China has a strong system in place for ensuring the protection of copyrighted material, often resulting in almost immediate action. The Chinese copyright takedown policies are designed to protect the right of “communication through an information network.” This focuses on a right to make sound and audiovisual recordings available to the public over the Internet.
In China the ability to make recordings available to the public using the Internet requires permission of the ‘right owner’ – who is entitled to compensation whenever this right is exercised. But, when the right owner believes their copyright is being infringed there is a quick and effective way to remedy this.
The right owner must give written notice to the network service provider requesting removal of the recording. The service provider must then immediately remove the recording or disconnect the link to the recording. The written notice provided by the right owner needs to demonstrate a belief that there is an infringement of copyright protection and include details and proof of this infringement.
After the service provider has removed the recording or link, they will forward the notice from the right owner to the service recipient – the individual that posted the material and made it available to the public. If the recipient disagrees with the right owner and believes there has been no infringement, it can provide an explanation in writing to the service provider to request restoration of the material.
If the service provider receives this kind of statement from the recipient, the material must be immediately replaced or the link fixed. This statement will then be forwarded to the right owner.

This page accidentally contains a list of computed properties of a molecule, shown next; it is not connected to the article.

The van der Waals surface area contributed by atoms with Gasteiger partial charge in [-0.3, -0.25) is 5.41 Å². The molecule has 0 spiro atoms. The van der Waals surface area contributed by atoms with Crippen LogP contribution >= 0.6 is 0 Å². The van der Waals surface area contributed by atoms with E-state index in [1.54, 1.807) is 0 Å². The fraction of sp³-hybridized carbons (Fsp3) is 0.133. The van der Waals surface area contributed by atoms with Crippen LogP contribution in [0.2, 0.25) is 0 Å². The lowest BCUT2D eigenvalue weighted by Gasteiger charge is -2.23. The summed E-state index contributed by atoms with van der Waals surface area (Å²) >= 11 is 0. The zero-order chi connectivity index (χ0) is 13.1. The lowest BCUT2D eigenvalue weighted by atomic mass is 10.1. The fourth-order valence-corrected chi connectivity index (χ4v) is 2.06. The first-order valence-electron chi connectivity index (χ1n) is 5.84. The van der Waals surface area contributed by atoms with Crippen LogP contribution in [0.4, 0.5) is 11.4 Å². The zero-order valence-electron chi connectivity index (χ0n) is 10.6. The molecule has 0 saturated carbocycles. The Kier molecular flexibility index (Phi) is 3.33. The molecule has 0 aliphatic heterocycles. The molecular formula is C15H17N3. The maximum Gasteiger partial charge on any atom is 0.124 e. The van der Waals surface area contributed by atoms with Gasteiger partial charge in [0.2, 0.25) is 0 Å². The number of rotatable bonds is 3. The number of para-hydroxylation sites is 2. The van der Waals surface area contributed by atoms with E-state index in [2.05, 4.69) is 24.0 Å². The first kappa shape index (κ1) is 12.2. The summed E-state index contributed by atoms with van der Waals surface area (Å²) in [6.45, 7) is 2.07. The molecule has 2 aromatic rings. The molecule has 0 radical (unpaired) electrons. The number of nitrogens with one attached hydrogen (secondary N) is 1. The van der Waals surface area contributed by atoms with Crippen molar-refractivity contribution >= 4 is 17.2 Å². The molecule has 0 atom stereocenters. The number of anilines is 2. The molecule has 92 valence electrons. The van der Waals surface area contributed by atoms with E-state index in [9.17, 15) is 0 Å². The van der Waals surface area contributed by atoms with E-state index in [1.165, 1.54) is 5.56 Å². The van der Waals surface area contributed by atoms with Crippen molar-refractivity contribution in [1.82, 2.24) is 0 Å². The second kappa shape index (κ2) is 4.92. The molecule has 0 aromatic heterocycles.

The right owner cannot then request the material be removed again, otherwise the back and forth may never end. Instead, the right owner is left with two choices. They can decide to walk away and leave everything as it then stands, or they can initiate an infringement proceeding against the alleged copyright infringer.
If the service provider does not follow these procedures, they can be forced to stop the infringement, issue an apology, eliminate the ‘bad effects,’ or compensate the right owner for any losses resulting from the infringement. The more serious the copyright infringement is, the more serious the consequences will be, including possible confiscation of computers and other equipment that was used to provide the infringing material.
Now, should the right owner be in the wrong, they can also be held liable. Liability can include the payment of damages if wrongful removal or material results in a loss incurred by the service recipient.
Despite the possible back and forth and use of the service provider as the middleman, the Chinese system can provide almost immediate results. But fact-checking becomes critical –the right owner or the service recipient must make sure that the written explanation they give to their service provider is one hundred percent accurate. Otherwise, the ramifications they face as a result of not knowing all the details could be incredibly extensive.
For more information about Chinese copyright law and what happens during a takedown or removal of content from the Internet, contact Revision Legal’s Internet or Copyright attorneys through the form on this page or by calling 855-473-8474.